While the film was marketed primarily as a thriller, it also contains a surprising amount of depth, and the relationship between Léon and young Mathilda is unexpectedly touching. Portman is formidable as a wiser-than-her-years child — a kind of role she played frequently as a young actor — and it's an astounding first-time performance for an actor of any age. As Ed Potton of The Times puts it, the film is "stylish, disturbing and weirdly moving," which could describe a great number of Portman's films. It's exciting to be able to go back and look at an actor's early work and see their talent shine through, and that's certainly the case in "Léon: The Professional."

3. Black Swan

Darren Aronofsky's demented ballerina movie, "Black Swan," gave Natalie Portman her first (and only) Oscar for Best Actress in 2011. Portman plays Nina, a ballerina whose passion for the profession eclipses everything else in her life. When her company's director decides to recast the lead role in "Swan Lake," Nina is the obvious choice for prima ballerina. But Nina finds she must compete with a new ballerina, Lily (Mila Kunis), and their rivalry quickly turns dark as Nina's obsessive tendencies get the best of her.

"Black Swan" is a shocking, disturbing movie, and it's not for everyone. While the body horror and psychological anxiety are enough to unnerve even the most stoic viewer, Portman's performance is unwaveringly excellent. The creeping dread of the film's atmosphere is reflected most clearly on Nina's face and in the contortion of her body, which she keeps so tightly wound it's as if she might explode at any minute. It's as much a physical performance as it is an emotional one, and Portman portrays the role with a raw abandon rarely seen on screen. When Nina finally does let the darkness in, it's as shocking as anything Portman has ever done.

2. Jackie

If "Black Swan" is a portrait of a tightly-wound woman who finally loses control, then "Jacke" is just the opposite — a portrait of a woman who regains control in precarious circumstances. "Jackie" sees Portman playing first lady Jackie Kennedy over the course of the seven days following her husband's assassination. During this grief-stricken period, Jackie must care for her children, plan a funeral, and decide how to preserve and shape her husband's legacy for generations to come.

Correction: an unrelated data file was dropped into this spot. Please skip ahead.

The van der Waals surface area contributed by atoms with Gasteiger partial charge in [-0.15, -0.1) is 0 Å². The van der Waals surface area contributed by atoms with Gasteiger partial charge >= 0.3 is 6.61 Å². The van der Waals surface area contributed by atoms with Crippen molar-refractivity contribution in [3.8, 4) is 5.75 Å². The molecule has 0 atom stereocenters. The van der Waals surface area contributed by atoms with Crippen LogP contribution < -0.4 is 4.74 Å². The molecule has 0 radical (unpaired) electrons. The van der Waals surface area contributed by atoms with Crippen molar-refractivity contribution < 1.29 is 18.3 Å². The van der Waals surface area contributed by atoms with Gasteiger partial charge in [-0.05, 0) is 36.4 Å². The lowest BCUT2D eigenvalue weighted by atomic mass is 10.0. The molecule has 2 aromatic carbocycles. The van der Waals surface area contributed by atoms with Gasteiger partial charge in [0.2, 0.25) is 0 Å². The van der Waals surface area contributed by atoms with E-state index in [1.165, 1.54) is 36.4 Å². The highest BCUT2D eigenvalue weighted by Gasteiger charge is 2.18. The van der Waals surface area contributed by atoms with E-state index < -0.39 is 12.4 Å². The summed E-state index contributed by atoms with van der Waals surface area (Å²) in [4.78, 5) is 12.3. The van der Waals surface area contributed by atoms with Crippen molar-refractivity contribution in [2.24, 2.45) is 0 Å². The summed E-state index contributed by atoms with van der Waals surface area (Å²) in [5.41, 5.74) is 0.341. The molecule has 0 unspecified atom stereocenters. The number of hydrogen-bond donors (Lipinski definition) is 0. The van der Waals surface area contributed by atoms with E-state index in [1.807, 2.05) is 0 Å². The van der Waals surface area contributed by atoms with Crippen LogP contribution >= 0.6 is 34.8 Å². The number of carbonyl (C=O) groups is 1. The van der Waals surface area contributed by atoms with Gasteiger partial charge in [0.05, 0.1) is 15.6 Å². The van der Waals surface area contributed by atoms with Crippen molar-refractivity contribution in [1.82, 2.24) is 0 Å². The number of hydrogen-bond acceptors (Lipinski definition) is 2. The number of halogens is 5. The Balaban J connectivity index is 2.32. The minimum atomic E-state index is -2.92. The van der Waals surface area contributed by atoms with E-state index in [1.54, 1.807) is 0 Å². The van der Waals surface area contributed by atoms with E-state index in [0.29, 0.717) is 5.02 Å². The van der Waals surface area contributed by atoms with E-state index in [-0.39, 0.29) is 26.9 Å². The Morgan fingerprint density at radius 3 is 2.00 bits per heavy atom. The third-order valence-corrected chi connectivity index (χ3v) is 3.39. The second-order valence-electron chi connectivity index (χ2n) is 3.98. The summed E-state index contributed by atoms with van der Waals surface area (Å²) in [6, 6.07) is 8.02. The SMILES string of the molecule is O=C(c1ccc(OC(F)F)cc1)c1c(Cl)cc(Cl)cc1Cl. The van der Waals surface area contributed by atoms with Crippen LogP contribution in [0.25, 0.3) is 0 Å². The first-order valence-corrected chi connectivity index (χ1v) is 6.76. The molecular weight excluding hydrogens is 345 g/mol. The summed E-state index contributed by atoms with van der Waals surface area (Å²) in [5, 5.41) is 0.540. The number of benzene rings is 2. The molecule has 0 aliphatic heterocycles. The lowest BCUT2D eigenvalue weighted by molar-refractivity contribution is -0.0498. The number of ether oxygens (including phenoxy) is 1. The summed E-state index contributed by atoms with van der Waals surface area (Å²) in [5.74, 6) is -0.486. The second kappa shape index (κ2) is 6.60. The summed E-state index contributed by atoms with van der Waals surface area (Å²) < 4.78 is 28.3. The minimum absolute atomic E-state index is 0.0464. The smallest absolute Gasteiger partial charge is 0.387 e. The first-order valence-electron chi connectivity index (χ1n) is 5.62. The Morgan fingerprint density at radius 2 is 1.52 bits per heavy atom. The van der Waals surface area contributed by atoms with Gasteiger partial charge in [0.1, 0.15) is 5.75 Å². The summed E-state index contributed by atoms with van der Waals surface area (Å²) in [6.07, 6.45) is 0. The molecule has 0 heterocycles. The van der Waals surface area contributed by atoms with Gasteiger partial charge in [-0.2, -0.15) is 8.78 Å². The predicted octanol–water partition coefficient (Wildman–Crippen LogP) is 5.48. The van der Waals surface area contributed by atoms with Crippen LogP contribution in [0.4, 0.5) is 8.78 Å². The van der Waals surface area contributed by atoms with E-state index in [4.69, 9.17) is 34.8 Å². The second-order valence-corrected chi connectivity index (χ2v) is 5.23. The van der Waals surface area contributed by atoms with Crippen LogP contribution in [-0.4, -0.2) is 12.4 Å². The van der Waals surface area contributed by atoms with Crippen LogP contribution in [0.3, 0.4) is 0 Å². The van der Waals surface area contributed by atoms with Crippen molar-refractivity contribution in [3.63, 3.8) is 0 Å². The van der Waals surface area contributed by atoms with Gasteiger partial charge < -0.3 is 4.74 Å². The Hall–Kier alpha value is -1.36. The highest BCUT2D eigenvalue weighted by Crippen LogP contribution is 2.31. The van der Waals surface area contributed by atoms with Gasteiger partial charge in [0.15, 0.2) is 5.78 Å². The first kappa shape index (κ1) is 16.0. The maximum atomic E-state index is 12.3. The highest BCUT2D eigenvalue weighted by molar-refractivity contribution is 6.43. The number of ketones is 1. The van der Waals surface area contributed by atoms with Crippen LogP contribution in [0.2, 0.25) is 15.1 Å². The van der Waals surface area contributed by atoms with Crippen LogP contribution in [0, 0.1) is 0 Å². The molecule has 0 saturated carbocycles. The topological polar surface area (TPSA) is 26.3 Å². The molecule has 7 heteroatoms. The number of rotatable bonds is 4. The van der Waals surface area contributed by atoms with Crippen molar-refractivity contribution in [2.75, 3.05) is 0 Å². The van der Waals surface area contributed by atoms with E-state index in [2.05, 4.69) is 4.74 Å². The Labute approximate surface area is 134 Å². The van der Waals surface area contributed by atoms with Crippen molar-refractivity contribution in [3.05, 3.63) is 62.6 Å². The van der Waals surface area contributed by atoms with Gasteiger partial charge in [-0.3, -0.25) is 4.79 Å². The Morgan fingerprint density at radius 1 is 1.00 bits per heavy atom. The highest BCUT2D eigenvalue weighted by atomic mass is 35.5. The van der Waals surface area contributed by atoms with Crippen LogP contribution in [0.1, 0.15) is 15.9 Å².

Like director Pablo Larraín's more recent film, "Spencer," "Jackie" is a snapshot of a very famous woman's life, intended not to explain their entire story but rather to mythologize and extrapolate from a specific moment in time. Much of "Jackie" follows her drive to define how history will remember her husband and his administration, as well as her own legacy. Jackie comes to describe the Kennedys' time in the White House as a period akin to King Arthur's reign over Camelot. "For one brief, shining moment, there was a Camelot," she quotes from the musical of the same name. Though Portman regrettably didn't win the Oscar for this role (she lost to Emma Stone in "La La Land"), the film, and Portman's haunting performance, remains a shining example of what filmmaking can be with a little imagination and a lot of talent.

1. Annihilation

Released in 2018, "Annihilation" is Alex Garland's follow-up to his debut, the robot parable "Ex Machina." In "Annihilation" Portman plays Lena, a former soldier and biologist who ventures inside a mysterious zone called Area X to discover what happened to her husband. Joining her on her mission are a paramedic (Gina Rodgriguez), a physicist (Tessa Thompson), a geomorphologist (Tuva Novotny), and a psychologist (Jennnifer Jason Leigh). What they discover when they enter Area X are plants and animals that seem to be mutating on the cellular level, a biological process that begins affecting the women themselves.

Like a number of Portman's films, "Annihilation" is rather disturbing, and it comes with a deliciously haunting payoff. As they travel through Area X, each character begins to question who they are (quite literally) on a cellular level, and not everyone makes it out alive. But Lena is steadfast in her determination to discover the secrets of this new world and save her husband, who is dying just outside their otherwordly bubble. "Annihilation" is a thrilling film, and Portman gives one of her best performances. As a woman driven by the search for truth and the guilt-fueled drive to heal her husband, Lena is a character you never quite understand fully, but one that draws you in nonetheless. With its breathtaking, nearly indescribable third act, it's hard to argue that it gets any better than this.